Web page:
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Excessive bail shall not be required, nor excessive fines imposed, nor cruel and unusual punishments inflicted.” 

These words are enshrined in our Bill of Rights in the 8th Amendment to the U.S. Constitution. They apply to every American. They apply to Private First Class Bradley Manning.

Private Manning is a twenty-one year old solider accused of leaking confidential information to the news media via WikiLeaks. He has been arrested and held in isolation and solitary confinement for approximately eight months at a military brig in Quantico, Virginia. 

He is being treated worse than the most hardened criminal.  

Whenever our constitutional liberties are violated, every American’s freedom is threatened. While some have already argued that Private Manning committed treason and should be executed and the government has charged Manning with serious crimes for leaking classified information, no trial has been held. Regardless of your views as to what Private Manning did, under our constitutional system the following rights apply:

First, he is innocent until proven guilty.

Second, he cannot be tortured. He is currently held under conditions that constitute cruel and unusual punishment in violation of the 8th Amendment.

Third, like any American accused of a crime, under the 8th Amendment, he is entitled to be released on bail. There is no indication that Private Manning is a threat to flee the United States and he no longer has access to classified information, which is the basis of the charges against him.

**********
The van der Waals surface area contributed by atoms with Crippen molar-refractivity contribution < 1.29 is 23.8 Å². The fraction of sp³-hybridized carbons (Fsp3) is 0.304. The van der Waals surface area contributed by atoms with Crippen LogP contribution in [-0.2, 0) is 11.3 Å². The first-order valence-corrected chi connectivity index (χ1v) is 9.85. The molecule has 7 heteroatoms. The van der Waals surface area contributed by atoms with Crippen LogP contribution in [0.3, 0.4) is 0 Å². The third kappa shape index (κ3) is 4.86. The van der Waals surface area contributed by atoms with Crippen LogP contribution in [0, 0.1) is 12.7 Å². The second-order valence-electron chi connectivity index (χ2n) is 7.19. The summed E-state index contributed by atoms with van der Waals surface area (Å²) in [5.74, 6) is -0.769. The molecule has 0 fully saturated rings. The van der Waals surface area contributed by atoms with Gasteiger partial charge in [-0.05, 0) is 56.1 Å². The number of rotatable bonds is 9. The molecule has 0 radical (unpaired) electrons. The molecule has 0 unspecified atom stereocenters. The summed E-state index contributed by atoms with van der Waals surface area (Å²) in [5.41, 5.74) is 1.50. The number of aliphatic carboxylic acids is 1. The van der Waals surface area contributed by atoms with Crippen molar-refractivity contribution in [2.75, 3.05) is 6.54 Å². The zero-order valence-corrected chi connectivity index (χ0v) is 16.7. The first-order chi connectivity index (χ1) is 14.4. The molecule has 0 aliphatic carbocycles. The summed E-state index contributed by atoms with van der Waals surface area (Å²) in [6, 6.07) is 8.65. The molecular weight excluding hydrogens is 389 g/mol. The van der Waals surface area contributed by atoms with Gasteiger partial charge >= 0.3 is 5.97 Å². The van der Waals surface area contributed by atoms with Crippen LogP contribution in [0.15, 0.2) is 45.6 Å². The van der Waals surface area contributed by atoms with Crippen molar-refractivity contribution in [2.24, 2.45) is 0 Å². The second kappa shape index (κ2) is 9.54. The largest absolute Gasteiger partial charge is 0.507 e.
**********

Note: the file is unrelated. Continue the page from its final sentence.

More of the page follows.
Fourth, Private Manning has a right to a fair trial and the right to raise all defenses, including his rights under the First Amendment.

Former State Department official Philip J. Crowley correctly described Private Manning’s treatment as “ridiculous and counterproductive and stupid.” We agree with Mr. Crowley’s assessment and would add “cruel and unusual” to describe the conditions under which the Government holds Private Manning.

As explained in a carefully written commentary by Glenn Greenwald published today on Salon.com, Private Manning’s treatment is having a chilling effect on future whistleblowers. His inhumane treatment sends a terrible message to patriotic Americans who want to lawfully disclose government misconduct.  

The terms of his confinement are unconstitutional, and under our Bill of Rights Private Manning must be offered the opportunity to be released (i.e. to post bail) prior to trial. If the government goes forward with a prosecution, Private Manning must be able to raise a defense based on the First Amendment of the U.S. Constitution.

We encourage all Americans to TAKE ACTION on this important issue.